Conflicting HPV guidance puts GPs in 'impossible situation'
GPs are being placed in an ‘impossible situation' by PCTs issuing conflicting guidance on how they should deal with a surge in requests for HPV vaccinations.
The national schools-based programme to immunise all 12- and13-year-old girls against HPV began in September, but GPs are facing increasing numbers of requests from parents and girls not covered by the national programme.
The Department of Health says it is preparing guidance on the issue but that in the meantime GPs should base their decisions on ‘clinical judgement'.
Confusion is also growing over whether GPs who decided to immunise girls are free to use the quadrivalent Gardasil vaccine or whether they should stick to Cervarix, the vaccine chosen for the national programme.
Some PCTs are ordering GPs to use Cervarix on cost grounds but one LMC has warned that GPs who do so could be taking a medico-legal risk.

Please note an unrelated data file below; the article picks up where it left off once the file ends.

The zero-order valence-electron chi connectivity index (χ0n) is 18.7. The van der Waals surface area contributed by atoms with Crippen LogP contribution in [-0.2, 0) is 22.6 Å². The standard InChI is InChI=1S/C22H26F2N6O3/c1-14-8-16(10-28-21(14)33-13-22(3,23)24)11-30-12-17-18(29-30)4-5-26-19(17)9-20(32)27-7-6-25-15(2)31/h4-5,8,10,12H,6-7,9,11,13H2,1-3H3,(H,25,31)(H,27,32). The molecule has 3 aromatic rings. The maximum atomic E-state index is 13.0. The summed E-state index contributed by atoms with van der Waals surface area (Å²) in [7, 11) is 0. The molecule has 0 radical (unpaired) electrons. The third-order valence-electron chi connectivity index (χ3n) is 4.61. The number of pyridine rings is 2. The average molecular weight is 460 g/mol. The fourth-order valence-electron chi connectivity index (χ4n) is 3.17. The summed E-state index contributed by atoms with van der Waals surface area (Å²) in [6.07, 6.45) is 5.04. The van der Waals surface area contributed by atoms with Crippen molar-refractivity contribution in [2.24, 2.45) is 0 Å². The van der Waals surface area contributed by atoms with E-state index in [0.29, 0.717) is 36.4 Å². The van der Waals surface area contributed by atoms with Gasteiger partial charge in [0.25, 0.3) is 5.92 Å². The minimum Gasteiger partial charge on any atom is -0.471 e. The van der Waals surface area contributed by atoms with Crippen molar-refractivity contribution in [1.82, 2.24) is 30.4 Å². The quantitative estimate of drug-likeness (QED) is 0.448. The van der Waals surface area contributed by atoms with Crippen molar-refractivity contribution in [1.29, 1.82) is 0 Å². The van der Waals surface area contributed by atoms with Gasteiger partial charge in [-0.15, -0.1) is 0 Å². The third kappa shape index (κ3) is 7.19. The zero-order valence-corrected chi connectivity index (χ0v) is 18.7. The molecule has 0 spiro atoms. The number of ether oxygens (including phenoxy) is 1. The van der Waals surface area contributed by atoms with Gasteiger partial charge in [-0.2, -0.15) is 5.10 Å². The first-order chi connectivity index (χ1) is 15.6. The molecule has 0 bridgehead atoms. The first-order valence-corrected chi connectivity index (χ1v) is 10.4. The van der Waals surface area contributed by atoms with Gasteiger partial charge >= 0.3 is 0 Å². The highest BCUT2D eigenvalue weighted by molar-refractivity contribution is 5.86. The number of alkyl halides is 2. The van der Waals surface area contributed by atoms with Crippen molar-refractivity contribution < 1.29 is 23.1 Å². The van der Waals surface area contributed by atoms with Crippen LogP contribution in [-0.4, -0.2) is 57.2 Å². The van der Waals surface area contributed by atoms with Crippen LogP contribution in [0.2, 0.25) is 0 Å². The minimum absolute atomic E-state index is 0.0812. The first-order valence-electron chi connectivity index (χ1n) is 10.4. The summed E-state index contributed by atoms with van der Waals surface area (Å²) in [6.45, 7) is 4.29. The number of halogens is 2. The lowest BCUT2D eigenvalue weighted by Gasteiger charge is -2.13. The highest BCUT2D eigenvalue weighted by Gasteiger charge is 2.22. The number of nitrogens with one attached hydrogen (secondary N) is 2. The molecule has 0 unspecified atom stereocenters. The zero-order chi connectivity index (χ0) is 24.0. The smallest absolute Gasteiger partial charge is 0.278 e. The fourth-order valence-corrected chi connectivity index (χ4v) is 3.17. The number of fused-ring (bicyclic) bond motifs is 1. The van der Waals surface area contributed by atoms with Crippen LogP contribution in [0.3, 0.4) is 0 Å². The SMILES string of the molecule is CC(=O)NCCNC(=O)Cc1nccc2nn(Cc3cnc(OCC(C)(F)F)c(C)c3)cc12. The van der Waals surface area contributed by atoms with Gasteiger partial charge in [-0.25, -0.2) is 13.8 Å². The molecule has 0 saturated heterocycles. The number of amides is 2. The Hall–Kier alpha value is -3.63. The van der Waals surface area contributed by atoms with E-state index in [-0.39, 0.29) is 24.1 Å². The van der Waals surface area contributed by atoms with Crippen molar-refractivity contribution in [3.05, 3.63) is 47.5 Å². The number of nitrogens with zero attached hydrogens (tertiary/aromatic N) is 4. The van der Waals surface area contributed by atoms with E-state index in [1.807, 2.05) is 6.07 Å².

Gardasil protects against HPV types 6, 11, 16 and 18 whereas Cervarix is only effective against types 16 and 18, which together are responsible for around 70% of cervical cancer cases.
The Department of Health's decision to use Cervarix for the national programme has been widely criticised by public health experts, academics and GPs.
Details from Wessex LMCs minutes reveal that some PCTs have been asking GPs not to prescribe Gardasil ‘on the grounds of it having huge repercussions on prescribing expenditure'.
But Leeds LMC is warning GPs they may not be protected in the event of a future claim brought against them by a woman who was denied Gardasil. It advised members: ‘It is not possible to offer guarantees against future legal action should a woman develop an infection that would have been covered by one vaccine but not the other, and that woman or her parents asked for and was denied Gardasil.
‘This leaves GPs in an impossible situation and we have raised our concerns with the Chief Medical Officer nationally.'
Dr Pran Bhattacharyya, a member of Leeds LMC, said: ‘There's no clear guidance for the girls who fall between the two stalls. More and more people are ringing and asking for it for their 14- and 15-year-old daughters – the Government should give GPs clear guidance on who to say no to.
‘At the moment anyone we vaccinate we pay for out of our prescribing budget, but if GPs prescribe over budgets we stand to lose out on incentives from the PCT.'GPs unsure whether they can use Gardasil (pictured) or Cervarix, the official vaccine for the HPV campaign GPs unsure whether they can use Gardasil (pictured) or Cervarix, the official vaccine for the HPV campaign